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Excessive sparkouts
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TOPIC: Excessive sparkouts

Excessive sparkouts 2 years, 3 months ago #673

I run a high-speed THHN extrusion line (12/19 copper mainly). It's set up with 2 Davis-Standard extruders (they were meant to be nylon extruders, however, thus a very small barrel and screw) with a Microdia crosshead. The problem is this, the faster the line is ran the more sparkouts it generates. I'm currently running at 1000 FPM, on a line that will run 2500 FPM. This is a new set-up, and I personally think that the small nylon extruders can't provide a proper melt to the PVC at a high speed. Anyone have any thoughts on this?

Re: Excessive sparkouts 2 years, 3 months ago #674

Hello line108,

I guess the basic questions are:

- Do you have a pvc screw in the pvc designated extruder and are all the PID temperature controls on the whole line in good shape and calibrated?
- Is this screw in good shape and are the screw dimensions OK? (Especially the diameter over the screw flights.)
- Do you have indications of burning of the pvc embedded in the pvc extruder screen pack (This is created by excessive screw shear.) or on the screw itself?
- Are you near or over the Davis Standard projected output (Say in lbs per hour.) for (flexible?) pvc for that extruder/ screw combination?
- Do you have a nylon screw in the nylon extruder?
- Is the nylon extruder screw in good shape?

A dual pvc/nylon crosshead is quite tricky because of the different melt temperatures of the nylon and the pvc. As I recall, Microdia (Swiss) worked a long time developing such a crosshead. Be very sure that the pvc is not overheating and burning in the crosshead.

Presumably the nylon resin is not smoking when you are running at high speed.

Can you tell us the diameter and L/D ratio of the two extruders?

Kindest regards,
Peter J. Stewart-Hay
Stewart-Hay Associates

Re: Excessive sparkouts 2 years, 3 months ago #675

Thank you for your reply. I didn't clearly explain the set-up of this line. The crosshead is a "quick color change" system. It has two extruders flowing PVC through it at all times. There is a seperate extruder coating the PVC with nylon. The two extruders that feed the crosshead with PVC were originally nylon extruders, with a small barrel and screw. As we all know, PVC extruders are significantly larger. Is it possible for PVC to flow through a small extruder made for nylon and get a good melt at a high speed ?

Re: Excessive sparkouts 2 years, 3 months ago #676

Hello again,

You are not giving us any help with your problem. We cannot see what you see or understand what you are not telling us.

Regardless of the configuration of the two crossheads (One single for the nylon and one dual for the pvc base and the pvc color coat.), the fundamental problems still remain.

With any pvc extruder, one of the the most important things is to make sure that you are not burning the plastic by excessive shear inside the extruder or by heating the plastic to too high a temperature and burning it that way. Likewise, dead zones or areas of long residence time inside the extruder and crosshead are to be avoided.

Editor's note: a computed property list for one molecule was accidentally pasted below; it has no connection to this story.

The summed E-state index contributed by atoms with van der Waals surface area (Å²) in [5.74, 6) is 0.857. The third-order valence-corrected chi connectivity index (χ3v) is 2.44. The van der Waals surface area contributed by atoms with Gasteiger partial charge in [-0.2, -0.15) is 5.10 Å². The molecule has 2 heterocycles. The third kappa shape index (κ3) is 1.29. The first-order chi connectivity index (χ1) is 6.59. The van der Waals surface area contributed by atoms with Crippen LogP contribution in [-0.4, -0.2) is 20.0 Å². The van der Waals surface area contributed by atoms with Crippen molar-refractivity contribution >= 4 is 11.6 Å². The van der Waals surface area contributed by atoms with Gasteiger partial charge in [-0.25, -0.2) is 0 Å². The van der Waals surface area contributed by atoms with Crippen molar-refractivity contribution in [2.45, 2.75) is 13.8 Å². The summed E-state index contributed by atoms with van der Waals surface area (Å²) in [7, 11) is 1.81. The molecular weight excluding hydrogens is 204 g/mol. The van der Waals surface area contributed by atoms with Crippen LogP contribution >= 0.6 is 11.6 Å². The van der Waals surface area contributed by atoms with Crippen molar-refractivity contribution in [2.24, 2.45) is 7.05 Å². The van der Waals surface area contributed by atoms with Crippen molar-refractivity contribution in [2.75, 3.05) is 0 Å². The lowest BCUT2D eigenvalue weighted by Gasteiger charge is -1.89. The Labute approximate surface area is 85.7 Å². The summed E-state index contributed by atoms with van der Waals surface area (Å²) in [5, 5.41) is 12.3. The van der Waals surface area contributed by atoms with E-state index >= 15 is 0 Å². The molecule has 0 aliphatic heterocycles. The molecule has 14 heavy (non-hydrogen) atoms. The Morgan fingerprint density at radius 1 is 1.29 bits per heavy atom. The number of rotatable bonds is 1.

The faster you turn the screw, the more chance there is of burning the pvc by screw shear, expecially over the screw flights. Moreover it is a really good idea to have a regular clean out of the extruders and crossheads scheduled to ensure there is no burned plastic stuck to the screw.

You should also be using screws designed for pumping pvc.

The temperature and burning concerns as described in my first reply are still appropriate and to the point. They are the starting point in your investigation.

Finally, we recommend you purchase the the Electrical Wire Handbook Set (Three books). You can buy it at At a member price of $59.00 it is definitely a bargain.

You have to evaluate your process and determine if indeed pvc burning is the issue. Good luck with your investigation.

Kindest regards,
Peter J. Stewart-Hay
Stewart-Hay Associates

Re: Excessive sparkouts 2 years, 3 months ago #677

Peter is correct in the main question of the screw design as you had mentioned that these were both designed as nylon extruders. A nylon screw will be significantly different from a PVC screw and would not process efficiently if running PVC. I would personally check the L/D of the PVC extruder and the screw configuration (compression ratio, # of flights of feed/transition/metering and actual flight depths) and then talk to a quality screw designer (check with your local screw manufacturer) to ensure you can process with that screw. I would say that if the 2 extruders are the same size and configuration, you will not be able to run very efficiently.

Your screen packs will be a good indicator of problems - if there are black specs there, you are making scrap. If there are unmelted pieces on the pack, likewise garbage.

Erik Macs
VP North American Machinery Sales
Fine International Corporation
148 Oak Street
Natick, MA 01760 USA
508-315-8200 fax: 508-315-3621
This email address is being protected from spambots. You need JavaScript enabled to view it.
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